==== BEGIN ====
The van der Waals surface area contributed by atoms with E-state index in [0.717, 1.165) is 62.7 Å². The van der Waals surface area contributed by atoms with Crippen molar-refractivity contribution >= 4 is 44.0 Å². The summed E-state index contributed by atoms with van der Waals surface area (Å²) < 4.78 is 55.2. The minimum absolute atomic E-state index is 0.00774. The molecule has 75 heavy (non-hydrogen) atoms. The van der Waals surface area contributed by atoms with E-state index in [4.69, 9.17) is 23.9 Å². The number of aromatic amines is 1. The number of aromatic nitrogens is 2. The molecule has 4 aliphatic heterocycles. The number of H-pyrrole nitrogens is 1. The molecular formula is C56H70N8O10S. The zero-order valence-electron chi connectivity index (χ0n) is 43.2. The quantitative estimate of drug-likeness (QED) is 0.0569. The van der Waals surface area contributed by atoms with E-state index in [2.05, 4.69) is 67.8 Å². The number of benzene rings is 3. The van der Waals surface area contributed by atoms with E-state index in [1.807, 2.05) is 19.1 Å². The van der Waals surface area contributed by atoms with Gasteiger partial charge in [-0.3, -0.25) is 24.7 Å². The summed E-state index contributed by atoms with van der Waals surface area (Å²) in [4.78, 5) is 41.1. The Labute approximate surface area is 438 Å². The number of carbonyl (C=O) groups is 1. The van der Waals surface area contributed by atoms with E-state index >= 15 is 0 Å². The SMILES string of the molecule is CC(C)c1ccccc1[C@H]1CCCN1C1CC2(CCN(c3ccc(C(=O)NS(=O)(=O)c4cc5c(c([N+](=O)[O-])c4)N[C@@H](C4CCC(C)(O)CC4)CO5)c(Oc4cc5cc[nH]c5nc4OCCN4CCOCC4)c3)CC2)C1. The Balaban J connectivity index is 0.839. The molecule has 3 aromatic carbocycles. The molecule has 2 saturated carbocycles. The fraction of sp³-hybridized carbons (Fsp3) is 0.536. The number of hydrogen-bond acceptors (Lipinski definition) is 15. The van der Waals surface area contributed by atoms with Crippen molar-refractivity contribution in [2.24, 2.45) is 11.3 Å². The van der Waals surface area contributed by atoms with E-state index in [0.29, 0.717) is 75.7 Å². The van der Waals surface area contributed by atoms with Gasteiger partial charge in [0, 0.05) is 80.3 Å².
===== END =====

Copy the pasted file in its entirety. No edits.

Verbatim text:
The van der Waals surface area contributed by atoms with E-state index in [0.717, 1.165) is 62.7 Å². The van der Waals surface area contributed by atoms with Crippen molar-refractivity contribution >= 4 is 44.0 Å². The summed E-state index contributed by atoms with van der Waals surface area (Å²) < 4.78 is 55.2. The minimum absolute atomic E-state index is 0.00774. The molecule has 75 heavy (non-hydrogen) atoms. The van der Waals surface area contributed by atoms with E-state index in [4.69, 9.17) is 23.9 Å². The number of aromatic amines is 1. The number of aromatic nitrogens is 2. The molecule has 4 aliphatic heterocycles. The number of H-pyrrole nitrogens is 1. The molecular formula is C56H70N8O10S. The zero-order valence-electron chi connectivity index (χ0n) is 43.2. The quantitative estimate of drug-likeness (QED) is 0.0569. The van der Waals surface area contributed by atoms with E-state index in [2.05, 4.69) is 67.8 Å². The number of benzene rings is 3. The van der Waals surface area contributed by atoms with E-state index in [1.807, 2.05) is 19.1 Å². The van der Waals surface area contributed by atoms with Gasteiger partial charge in [-0.3, -0.25) is 24.7 Å². The summed E-state index contributed by atoms with van der Waals surface area (Å²) in [4.78, 5) is 41.1. The Labute approximate surface area is 438 Å². The number of carbonyl (C=O) groups is 1. The van der Waals surface area contributed by atoms with E-state index >= 15 is 0 Å². The SMILES string of the molecule is CC(C)c1ccccc1[C@H]1CCCN1C1CC2(CCN(c3ccc(C(=O)NS(=O)(=O)c4cc5c(c([N+](=O)[O-])c4)N[C@@H](C4CCC(C)(O)CC4)CO5)c(Oc4cc5cc[nH]c5nc4OCCN4CCOCC4)c3)CC2)C1. The Balaban J connectivity index is 0.839. The molecule has 3 aromatic carbocycles. The molecule has 2 saturated carbocycles. The fraction of sp³-hybridized carbons (Fsp3) is 0.536. The number of hydrogen-bond acceptors (Lipinski definition) is 15. The van der Waals surface area contributed by atoms with Crippen molar-refractivity contribution in [2.24, 2.45) is 11.3 Å². The van der Waals surface area contributed by atoms with E-state index in [0.29, 0.717) is 75.7 Å². The van der Waals surface area contributed by atoms with Gasteiger partial charge in [0, 0.05) is 80.3 Å².